Qualcomm is on a mission to dislodge Intel from data center servers. And it is taking a step forward in that mission today with the announcement of an ARM-based server chip with 48 cores that is made in an advanced 10-nanometer manufacturing process.
The news is potentially significant, as it marks a key milestone in a “marathon” war with Intel. Qualcomm has been working on the project for about four years and is announcing today that it has produced engineering samples of chips with 10-nanometer circuitry. That means the circuits are 10 nanometers (a nanometer is a billionth of a meter) apart, which is a level that chief rival Intel has only just begun talking about. It also suggests that mobile technology, and not just PCs, is driving the underlying semiconductor industry forward.
Anand Chandrasekher, senior vice president and general manager of Qualcomm Datacenter Technologies, said in an interview with VentureBeat that he believes Qualcomm and its foundry (contract manufacturing) partner are ahead of Intel in being able to show working 10-nanometer chips. (Intel announced its own samples for 10-nanometer chips in October.) No doubt the two chip giants will fight about who gets into the market with 10-nanometer technology first.
“What is exciting for us is there are a number of structural changes taking place in the industry,” Chandrasekher said. “The cloud is gobbling up server production, and that affects the supply chain and software ecosystem. That, in turn, allows for new entrants into the data center market.”
The Qualcomm Centriq 2400 family of chips will have up to 48 custom ARMv8-compliant cores, targeting compute-intensive data center applications that require power efficiency. The chip uses FinFET technology, or the same kind that Nvidia uses in its newest Pascal-based graphics chips. Chandrasekher said the chip is designed to target data center workloads.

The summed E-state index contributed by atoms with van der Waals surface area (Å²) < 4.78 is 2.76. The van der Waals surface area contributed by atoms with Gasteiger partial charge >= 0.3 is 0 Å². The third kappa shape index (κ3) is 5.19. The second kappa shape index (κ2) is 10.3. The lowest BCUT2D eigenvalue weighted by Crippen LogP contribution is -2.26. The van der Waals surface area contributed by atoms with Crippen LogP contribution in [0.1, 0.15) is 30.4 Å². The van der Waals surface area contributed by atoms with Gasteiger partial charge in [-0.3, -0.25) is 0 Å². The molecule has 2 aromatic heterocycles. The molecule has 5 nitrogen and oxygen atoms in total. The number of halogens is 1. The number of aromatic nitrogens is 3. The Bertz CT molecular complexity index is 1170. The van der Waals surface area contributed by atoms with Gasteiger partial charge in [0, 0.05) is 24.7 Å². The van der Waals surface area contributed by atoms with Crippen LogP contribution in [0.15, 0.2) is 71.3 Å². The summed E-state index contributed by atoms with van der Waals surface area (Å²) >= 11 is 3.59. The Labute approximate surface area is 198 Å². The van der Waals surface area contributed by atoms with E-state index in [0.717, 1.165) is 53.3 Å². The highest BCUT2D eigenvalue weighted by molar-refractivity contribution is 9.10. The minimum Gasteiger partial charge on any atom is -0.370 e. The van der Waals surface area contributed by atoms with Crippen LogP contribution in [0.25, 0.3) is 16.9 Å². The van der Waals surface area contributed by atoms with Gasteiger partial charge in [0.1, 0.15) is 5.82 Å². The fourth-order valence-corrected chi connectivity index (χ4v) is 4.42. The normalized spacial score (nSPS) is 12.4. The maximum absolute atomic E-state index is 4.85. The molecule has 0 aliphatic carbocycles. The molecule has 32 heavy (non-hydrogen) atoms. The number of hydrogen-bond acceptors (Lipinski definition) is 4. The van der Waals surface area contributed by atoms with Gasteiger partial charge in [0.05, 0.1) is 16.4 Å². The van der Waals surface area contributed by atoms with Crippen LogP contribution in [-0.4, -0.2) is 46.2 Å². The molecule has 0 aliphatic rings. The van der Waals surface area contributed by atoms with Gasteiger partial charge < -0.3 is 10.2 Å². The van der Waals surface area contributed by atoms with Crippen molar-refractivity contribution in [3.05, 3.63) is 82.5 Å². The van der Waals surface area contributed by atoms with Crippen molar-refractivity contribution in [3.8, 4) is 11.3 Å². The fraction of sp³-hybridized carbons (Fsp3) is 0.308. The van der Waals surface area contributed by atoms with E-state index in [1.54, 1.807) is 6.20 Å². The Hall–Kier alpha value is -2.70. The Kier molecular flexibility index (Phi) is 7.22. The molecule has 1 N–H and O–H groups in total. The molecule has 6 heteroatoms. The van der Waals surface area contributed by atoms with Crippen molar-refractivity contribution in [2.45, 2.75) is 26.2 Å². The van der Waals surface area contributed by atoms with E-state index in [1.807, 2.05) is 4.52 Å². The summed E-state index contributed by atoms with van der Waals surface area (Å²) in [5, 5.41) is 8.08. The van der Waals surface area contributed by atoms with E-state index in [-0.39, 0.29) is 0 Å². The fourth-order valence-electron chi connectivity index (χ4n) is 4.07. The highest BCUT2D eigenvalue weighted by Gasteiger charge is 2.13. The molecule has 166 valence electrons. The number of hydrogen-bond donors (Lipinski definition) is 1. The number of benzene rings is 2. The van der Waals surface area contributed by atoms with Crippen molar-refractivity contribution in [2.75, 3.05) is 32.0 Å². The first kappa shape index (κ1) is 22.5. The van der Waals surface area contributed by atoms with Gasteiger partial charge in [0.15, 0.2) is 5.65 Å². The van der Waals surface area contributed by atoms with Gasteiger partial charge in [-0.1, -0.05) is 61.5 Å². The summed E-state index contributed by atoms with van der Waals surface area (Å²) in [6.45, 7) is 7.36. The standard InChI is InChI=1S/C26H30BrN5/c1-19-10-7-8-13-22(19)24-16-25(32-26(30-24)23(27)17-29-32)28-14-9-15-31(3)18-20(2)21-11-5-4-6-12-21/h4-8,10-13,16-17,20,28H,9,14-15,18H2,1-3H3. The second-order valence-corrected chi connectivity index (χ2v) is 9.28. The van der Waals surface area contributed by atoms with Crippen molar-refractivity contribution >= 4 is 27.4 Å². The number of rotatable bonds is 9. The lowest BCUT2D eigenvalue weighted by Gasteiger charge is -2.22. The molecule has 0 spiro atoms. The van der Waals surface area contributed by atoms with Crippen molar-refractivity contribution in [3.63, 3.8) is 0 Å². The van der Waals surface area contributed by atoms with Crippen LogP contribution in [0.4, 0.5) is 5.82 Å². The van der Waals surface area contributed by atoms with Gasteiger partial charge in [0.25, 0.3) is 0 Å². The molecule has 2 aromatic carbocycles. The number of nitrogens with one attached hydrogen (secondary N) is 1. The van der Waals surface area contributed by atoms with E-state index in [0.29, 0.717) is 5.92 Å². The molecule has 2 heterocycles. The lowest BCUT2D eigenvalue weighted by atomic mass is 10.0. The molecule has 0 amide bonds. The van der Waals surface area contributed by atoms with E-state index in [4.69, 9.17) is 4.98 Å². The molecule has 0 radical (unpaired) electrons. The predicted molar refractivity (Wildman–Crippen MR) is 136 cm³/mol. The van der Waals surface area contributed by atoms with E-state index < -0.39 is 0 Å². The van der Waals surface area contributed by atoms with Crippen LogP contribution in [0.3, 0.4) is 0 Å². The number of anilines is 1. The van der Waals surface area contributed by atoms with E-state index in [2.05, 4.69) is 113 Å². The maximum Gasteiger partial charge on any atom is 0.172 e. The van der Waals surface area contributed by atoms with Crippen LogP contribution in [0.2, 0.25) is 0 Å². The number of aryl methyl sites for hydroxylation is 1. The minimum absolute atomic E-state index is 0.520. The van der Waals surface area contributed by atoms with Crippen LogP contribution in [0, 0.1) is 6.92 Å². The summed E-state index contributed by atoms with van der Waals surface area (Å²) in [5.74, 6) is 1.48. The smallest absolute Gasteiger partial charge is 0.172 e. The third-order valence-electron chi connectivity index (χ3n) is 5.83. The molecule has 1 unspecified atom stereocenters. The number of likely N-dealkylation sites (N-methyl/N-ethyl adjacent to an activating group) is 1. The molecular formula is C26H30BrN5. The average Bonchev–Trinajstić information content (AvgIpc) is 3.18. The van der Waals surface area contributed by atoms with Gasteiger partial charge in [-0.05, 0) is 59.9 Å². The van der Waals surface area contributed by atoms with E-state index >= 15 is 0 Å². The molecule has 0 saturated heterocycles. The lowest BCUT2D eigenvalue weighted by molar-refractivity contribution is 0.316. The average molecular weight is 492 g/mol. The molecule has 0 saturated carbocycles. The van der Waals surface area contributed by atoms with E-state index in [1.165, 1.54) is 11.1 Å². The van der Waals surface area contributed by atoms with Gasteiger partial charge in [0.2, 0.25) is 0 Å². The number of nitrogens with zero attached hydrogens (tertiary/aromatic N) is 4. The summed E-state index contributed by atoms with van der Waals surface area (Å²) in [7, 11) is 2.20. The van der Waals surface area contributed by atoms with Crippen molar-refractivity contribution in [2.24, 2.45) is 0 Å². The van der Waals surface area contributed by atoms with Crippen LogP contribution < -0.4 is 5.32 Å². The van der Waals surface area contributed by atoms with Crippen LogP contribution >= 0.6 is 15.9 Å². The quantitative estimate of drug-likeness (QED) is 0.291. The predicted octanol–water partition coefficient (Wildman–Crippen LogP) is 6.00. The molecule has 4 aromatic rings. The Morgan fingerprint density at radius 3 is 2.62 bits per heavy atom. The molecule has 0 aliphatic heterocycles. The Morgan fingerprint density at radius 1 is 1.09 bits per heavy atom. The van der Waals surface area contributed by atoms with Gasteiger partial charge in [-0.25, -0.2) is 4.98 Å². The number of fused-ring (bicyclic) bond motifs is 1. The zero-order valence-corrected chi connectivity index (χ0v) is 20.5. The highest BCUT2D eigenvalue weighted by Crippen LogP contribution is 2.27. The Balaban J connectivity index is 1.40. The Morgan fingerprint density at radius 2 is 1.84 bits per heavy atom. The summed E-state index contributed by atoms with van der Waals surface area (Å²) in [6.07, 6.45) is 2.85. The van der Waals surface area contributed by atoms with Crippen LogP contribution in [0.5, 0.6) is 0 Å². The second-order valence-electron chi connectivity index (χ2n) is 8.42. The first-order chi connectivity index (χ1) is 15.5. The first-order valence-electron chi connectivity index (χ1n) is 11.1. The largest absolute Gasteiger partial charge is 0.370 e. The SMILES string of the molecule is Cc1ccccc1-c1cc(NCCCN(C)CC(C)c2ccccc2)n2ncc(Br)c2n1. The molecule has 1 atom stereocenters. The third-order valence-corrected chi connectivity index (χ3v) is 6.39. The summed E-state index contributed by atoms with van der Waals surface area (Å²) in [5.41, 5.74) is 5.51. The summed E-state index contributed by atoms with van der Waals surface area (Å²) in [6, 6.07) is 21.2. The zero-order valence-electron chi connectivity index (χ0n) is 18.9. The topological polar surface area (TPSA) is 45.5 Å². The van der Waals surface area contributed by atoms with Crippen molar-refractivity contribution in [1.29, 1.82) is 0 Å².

“For years, process technology was driven by PC processors, as the leading consumer category,” he said. “That started to change, as the smartphone drove the industry forward. The device driving demand for chips forward is mobile. The benefits used to accrue to Intel, which was able to use the volume technology to drive the defects out and hit lower costs. This is a massive change in the industry, as those benefits now accrue to the foundries making mobile chips.”
Qualcomm Datacenter Technologies demonstrated Apache Spark and Hadoop on Linux and Java running on a machine with a Qualcomm Centriq 2400 processor. The Qualcomm Centriq 2400 processor series is now sampling to key prospective customers and is expected to be commercially available in the second half of 2017.
That’s a long time from now, and it gives Intel time to be the first to move into the market, but speaking generally, both companies will have 10-nanometer chips in the market around the same time. Intel will be touting its x86-based server chips, such as its Xeon family, while Qualcomm will offer a low-power alternative with its ARM-based chips.
Chandrasekher said that Qualcomm first announced the project in 2014 and that a bunch of tools were made available last year. Those tools will help software makers develop data center software to run on the chips by the time they hit the market late next year. Qualcomm isn’t yet saying which contract chip manufacturer is making its chips.
“Our target is the mega data center customers today,” Chandrasekher said. “The opportunity here will open up over time. It’s not a sprint. It’s a marathon. But it is a very good marathon to be in.”
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